Autumn has arrived. Across New England, families lucky enough to have lake houses, beach houses, and camps are buttoning up those properties for the long winter.
A family cottage can hold a lifetime of memories. However, managing a family cottage can be difficult. It can even strain the very familial bonds that tie its owners together. One way to help ensure success might be to set up a Limited Liability Company – a so-called cottage LLC.
When people think of LLCs, they often think of businesses. However, in Maine, an LLC can have any lawful purpose, regardless of whether for profit.
So, why set up a cottage LLC? And isn’t that too complicated for a simple summer house? Well, in short, no… it doesn’t have to be very complicated, and there are a number of reasons why it might make sense. Here are a few:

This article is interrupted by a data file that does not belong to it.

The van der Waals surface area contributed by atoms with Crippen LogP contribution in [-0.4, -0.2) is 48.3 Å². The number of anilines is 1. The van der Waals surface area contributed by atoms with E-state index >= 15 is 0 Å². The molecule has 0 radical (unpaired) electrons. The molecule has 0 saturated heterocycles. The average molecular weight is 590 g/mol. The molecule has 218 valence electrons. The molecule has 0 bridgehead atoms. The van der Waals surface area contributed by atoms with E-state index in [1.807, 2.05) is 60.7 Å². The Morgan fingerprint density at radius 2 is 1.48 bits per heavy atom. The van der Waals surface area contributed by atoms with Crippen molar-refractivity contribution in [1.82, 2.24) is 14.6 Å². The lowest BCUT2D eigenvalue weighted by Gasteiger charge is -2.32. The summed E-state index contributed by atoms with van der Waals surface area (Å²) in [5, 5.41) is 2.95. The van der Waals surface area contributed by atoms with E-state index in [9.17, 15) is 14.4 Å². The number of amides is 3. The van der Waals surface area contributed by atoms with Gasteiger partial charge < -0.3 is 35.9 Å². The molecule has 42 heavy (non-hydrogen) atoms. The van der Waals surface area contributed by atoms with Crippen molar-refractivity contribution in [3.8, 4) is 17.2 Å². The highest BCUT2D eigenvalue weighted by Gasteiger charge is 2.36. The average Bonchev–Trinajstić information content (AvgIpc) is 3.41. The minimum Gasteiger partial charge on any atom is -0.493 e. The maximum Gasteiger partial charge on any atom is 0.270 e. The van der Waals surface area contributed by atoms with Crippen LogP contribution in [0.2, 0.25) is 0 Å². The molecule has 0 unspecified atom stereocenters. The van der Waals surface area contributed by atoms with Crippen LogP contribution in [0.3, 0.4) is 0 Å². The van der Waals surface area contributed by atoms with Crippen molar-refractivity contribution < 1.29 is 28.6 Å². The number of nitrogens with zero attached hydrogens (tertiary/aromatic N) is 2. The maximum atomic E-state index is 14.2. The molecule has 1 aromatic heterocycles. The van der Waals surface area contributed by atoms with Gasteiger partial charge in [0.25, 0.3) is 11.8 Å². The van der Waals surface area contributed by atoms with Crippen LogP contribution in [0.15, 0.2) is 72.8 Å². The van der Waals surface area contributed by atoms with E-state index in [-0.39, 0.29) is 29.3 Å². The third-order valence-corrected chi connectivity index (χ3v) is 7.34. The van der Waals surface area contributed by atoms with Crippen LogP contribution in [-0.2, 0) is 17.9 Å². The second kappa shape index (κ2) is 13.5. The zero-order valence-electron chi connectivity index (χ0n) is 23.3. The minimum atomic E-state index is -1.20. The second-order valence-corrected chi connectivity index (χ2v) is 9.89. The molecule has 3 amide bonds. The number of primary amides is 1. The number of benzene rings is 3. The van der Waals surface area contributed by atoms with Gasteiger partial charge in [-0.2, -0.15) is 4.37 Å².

- An LLC can protect its owners from liability.
- An LLC can also keep the property safe from the creditors of any single co-owner. For example, suppose a downtrodden cousin or nephew loses his share in a bankruptcy or divorce. A cottage LLC can help protect the other co-owners' interests.
- An LLC’s Operating Agreement can be written to spell out all of the rights – and obligations – of each co-owner. That means everyone knows when they can use the property, who is responsible for repairs, and how they will be held accountable.
- When the time comes for one owner to sell or transfer her shares, a cottage LLC allows for flexibility, and minimizes the risk of a forced sale.
Cottage LLCs help families manage the risks and challenges of co-ownership. Even for individuals who own property outright, setting up an LLC can make good sense if they ever plan to rent out the property, or are considering transfers to children or estate planning needs.
A number of factors might impact whether a cottage LLC makes sense for you. Among other things, you should carefully consider: mortgages or other liens on the property; tax and estate planning implications; and insurance limitations. If you think a cottage LLC might make sense for your family, be sure to consult a qualified attorney, and a tax advisor as well. They can help you decide whether to move forward, and lead you through each step of the process.